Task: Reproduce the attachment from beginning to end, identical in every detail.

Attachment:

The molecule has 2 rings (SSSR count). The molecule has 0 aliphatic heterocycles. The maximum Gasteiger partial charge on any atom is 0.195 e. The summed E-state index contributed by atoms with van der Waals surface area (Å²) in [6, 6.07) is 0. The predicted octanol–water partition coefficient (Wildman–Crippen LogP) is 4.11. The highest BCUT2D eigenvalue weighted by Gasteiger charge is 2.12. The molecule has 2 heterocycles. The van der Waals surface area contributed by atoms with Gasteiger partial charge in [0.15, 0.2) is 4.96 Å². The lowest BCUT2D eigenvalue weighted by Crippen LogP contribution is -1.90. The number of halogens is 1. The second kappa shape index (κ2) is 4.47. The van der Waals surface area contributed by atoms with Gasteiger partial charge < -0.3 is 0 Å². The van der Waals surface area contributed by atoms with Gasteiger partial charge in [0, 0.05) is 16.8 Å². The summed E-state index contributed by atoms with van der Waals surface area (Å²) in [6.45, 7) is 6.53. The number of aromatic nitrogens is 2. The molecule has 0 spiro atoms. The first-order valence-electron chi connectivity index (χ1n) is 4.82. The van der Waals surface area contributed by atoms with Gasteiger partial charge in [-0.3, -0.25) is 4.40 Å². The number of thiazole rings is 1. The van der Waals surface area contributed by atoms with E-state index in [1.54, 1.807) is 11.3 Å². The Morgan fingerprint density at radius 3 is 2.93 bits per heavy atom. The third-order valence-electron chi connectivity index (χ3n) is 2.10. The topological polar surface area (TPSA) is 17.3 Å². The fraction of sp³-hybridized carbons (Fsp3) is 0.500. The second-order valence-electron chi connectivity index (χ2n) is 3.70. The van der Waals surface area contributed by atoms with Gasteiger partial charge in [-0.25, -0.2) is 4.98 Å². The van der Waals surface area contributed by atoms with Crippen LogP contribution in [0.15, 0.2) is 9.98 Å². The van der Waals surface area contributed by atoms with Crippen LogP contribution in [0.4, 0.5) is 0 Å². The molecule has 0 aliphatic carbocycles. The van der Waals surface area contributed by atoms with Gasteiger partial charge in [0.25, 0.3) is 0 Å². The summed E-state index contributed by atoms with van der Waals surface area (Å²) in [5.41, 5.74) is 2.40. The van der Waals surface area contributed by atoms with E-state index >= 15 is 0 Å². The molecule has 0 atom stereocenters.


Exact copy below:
The molecule has 2 rings (SSSR count). The molecule has 0 aliphatic heterocycles. The maximum Gasteiger partial charge on any atom is 0.195 e. The summed E-state index contributed by atoms with van der Waals surface area (Å²) in [6, 6.07) is 0. The predicted octanol–water partition coefficient (Wildman–Crippen LogP) is 4.11. The highest BCUT2D eigenvalue weighted by Gasteiger charge is 2.12. The molecule has 2 heterocycles. The van der Waals surface area contributed by atoms with Gasteiger partial charge in [0.15, 0.2) is 4.96 Å². The lowest BCUT2D eigenvalue weighted by Crippen LogP contribution is -1.90. The number of halogens is 1. The second kappa shape index (κ2) is 4.47. The van der Waals surface area contributed by atoms with Gasteiger partial charge < -0.3 is 0 Å². The van der Waals surface area contributed by atoms with Gasteiger partial charge in [0, 0.05) is 16.8 Å². The summed E-state index contributed by atoms with van der Waals surface area (Å²) in [6.45, 7) is 6.53. The number of aromatic nitrogens is 2. The molecule has 0 spiro atoms. The first-order valence-electron chi connectivity index (χ1n) is 4.82. The van der Waals surface area contributed by atoms with Gasteiger partial charge in [-0.3, -0.25) is 4.40 Å². The number of thiazole rings is 1. The van der Waals surface area contributed by atoms with E-state index in [1.54, 1.807) is 11.3 Å². The Morgan fingerprint density at radius 3 is 2.93 bits per heavy atom. The third-order valence-electron chi connectivity index (χ3n) is 2.10. The topological polar surface area (TPSA) is 17.3 Å². The fraction of sp³-hybridized carbons (Fsp3) is 0.500. The second-order valence-electron chi connectivity index (χ2n) is 3.70. The van der Waals surface area contributed by atoms with Gasteiger partial charge in [-0.25, -0.2) is 4.98 Å². The van der Waals surface area contributed by atoms with Crippen LogP contribution in [0.15, 0.2) is 9.98 Å². The van der Waals surface area contributed by atoms with Crippen LogP contribution in [0.4, 0.5) is 0 Å². The molecule has 0 aliphatic carbocycles. The van der Waals surface area contributed by atoms with Gasteiger partial charge in [0.25, 0.3) is 0 Å². The summed E-state index contributed by atoms with van der Waals surface area (Å²) in [5.41, 5.74) is 2.40. The van der Waals surface area contributed by atoms with E-state index >= 15 is 0 Å². The molecule has 0 atom stereocenters.